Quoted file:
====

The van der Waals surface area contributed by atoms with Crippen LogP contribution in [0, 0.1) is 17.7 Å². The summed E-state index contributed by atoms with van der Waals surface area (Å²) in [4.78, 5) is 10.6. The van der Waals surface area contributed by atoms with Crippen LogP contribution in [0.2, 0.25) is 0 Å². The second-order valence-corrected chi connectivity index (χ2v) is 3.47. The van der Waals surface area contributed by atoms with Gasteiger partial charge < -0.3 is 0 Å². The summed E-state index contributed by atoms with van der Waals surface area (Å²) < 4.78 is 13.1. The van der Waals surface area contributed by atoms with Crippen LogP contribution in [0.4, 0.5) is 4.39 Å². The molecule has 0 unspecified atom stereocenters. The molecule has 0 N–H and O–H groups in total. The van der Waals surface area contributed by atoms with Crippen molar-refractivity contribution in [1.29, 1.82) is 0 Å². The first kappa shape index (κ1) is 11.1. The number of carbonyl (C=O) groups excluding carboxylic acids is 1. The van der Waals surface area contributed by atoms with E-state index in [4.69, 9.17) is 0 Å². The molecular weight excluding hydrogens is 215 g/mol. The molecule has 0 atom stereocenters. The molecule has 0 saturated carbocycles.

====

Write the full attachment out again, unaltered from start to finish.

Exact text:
The van der Waals surface area contributed by atoms with Crippen LogP contribution in [0, 0.1) is 17.7 Å². The summed E-state index contributed by atoms with van der Waals surface area (Å²) in [4.78, 5) is 10.6. The van der Waals surface area contributed by atoms with Crippen LogP contribution in [0.2, 0.25) is 0 Å². The second-order valence-corrected chi connectivity index (χ2v) is 3.47. The van der Waals surface area contributed by atoms with Gasteiger partial charge < -0.3 is 0 Å². The summed E-state index contributed by atoms with van der Waals surface area (Å²) < 4.78 is 13.1. The van der Waals surface area contributed by atoms with Crippen LogP contribution in [0.4, 0.5) is 4.39 Å². The molecule has 0 unspecified atom stereocenters. The molecule has 0 N–H and O–H groups in total. The van der Waals surface area contributed by atoms with Crippen molar-refractivity contribution in [1.29, 1.82) is 0 Å². The first kappa shape index (κ1) is 11.1. The number of carbonyl (C=O) groups excluding carboxylic acids is 1. The van der Waals surface area contributed by atoms with E-state index in [4.69, 9.17) is 0 Å². The molecular weight excluding hydrogens is 215 g/mol. The molecule has 0 atom stereocenters. The molecule has 0 saturated carbocycles.